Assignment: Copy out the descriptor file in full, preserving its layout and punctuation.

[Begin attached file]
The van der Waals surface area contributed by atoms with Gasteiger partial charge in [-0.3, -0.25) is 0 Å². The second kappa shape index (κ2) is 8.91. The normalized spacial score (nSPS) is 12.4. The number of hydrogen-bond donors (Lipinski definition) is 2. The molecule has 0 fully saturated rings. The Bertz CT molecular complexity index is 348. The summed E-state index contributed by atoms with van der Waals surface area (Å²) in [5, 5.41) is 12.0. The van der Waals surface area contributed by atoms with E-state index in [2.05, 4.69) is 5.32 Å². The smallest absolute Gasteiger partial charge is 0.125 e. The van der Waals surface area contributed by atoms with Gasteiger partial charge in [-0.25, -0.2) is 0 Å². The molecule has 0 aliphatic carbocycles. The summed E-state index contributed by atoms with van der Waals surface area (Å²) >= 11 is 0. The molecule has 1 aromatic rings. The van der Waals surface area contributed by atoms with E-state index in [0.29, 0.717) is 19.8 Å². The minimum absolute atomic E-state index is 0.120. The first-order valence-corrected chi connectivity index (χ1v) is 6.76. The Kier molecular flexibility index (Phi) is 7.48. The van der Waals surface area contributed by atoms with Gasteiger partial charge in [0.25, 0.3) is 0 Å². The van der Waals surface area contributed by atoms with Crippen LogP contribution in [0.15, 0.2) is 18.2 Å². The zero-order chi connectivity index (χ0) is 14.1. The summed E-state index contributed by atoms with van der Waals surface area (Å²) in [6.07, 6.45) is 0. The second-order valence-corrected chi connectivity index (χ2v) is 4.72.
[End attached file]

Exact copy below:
The van der Waals surface area contributed by atoms with Gasteiger partial charge in [-0.3, -0.25) is 0 Å². The second kappa shape index (κ2) is 8.91. The normalized spacial score (nSPS) is 12.4. The number of hydrogen-bond donors (Lipinski definition) is 2. The molecule has 0 fully saturated rings. The Bertz CT molecular complexity index is 348. The summed E-state index contributed by atoms with van der Waals surface area (Å²) in [5, 5.41) is 12.0. The van der Waals surface area contributed by atoms with E-state index in [2.05, 4.69) is 5.32 Å². The smallest absolute Gasteiger partial charge is 0.125 e. The van der Waals surface area contributed by atoms with Gasteiger partial charge in [-0.25, -0.2) is 0 Å². The molecule has 0 aliphatic carbocycles. The summed E-state index contributed by atoms with van der Waals surface area (Å²) >= 11 is 0. The molecule has 1 aromatic rings. The van der Waals surface area contributed by atoms with E-state index in [0.29, 0.717) is 19.8 Å². The minimum absolute atomic E-state index is 0.120. The first-order valence-corrected chi connectivity index (χ1v) is 6.76. The Kier molecular flexibility index (Phi) is 7.48. The van der Waals surface area contributed by atoms with Gasteiger partial charge in [0.25, 0.3) is 0 Å². The van der Waals surface area contributed by atoms with Crippen LogP contribution in [0.15, 0.2) is 18.2 Å². The zero-order chi connectivity index (χ0) is 14.1. The summed E-state index contributed by atoms with van der Waals surface area (Å²) in [6.07, 6.45) is 0. The second-order valence-corrected chi connectivity index (χ2v) is 4.72.